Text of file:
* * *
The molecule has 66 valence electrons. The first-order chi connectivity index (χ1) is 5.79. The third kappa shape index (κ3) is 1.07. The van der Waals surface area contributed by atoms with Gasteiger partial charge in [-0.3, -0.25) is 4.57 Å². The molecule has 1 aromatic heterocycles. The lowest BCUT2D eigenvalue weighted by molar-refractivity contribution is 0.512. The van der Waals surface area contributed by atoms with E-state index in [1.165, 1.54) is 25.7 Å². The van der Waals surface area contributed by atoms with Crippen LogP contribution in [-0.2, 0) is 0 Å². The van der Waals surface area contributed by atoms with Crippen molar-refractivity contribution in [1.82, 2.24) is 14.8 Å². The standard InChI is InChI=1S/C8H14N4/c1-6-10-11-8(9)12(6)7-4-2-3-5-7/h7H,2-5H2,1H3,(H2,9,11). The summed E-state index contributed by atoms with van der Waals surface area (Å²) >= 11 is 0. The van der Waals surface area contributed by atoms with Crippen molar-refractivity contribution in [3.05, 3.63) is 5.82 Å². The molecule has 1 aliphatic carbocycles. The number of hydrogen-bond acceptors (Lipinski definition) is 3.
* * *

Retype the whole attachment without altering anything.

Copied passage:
The molecule has 66 valence electrons. The first-order chi connectivity index (χ1) is 5.79. The third kappa shape index (κ3) is 1.07. The van der Waals surface area contributed by atoms with Gasteiger partial charge in [-0.3, -0.25) is 4.57 Å². The molecule has 1 aromatic heterocycles. The lowest BCUT2D eigenvalue weighted by molar-refractivity contribution is 0.512. The van der Waals surface area contributed by atoms with E-state index in [1.165, 1.54) is 25.7 Å². The van der Waals surface area contributed by atoms with Crippen LogP contribution in [-0.2, 0) is 0 Å². The van der Waals surface area contributed by atoms with Crippen molar-refractivity contribution in [1.82, 2.24) is 14.8 Å². The standard InChI is InChI=1S/C8H14N4/c1-6-10-11-8(9)12(6)7-4-2-3-5-7/h7H,2-5H2,1H3,(H2,9,11). The summed E-state index contributed by atoms with van der Waals surface area (Å²) >= 11 is 0. The van der Waals surface area contributed by atoms with Crippen molar-refractivity contribution in [3.05, 3.63) is 5.82 Å². The molecule has 1 aliphatic carbocycles. The number of hydrogen-bond acceptors (Lipinski definition) is 3.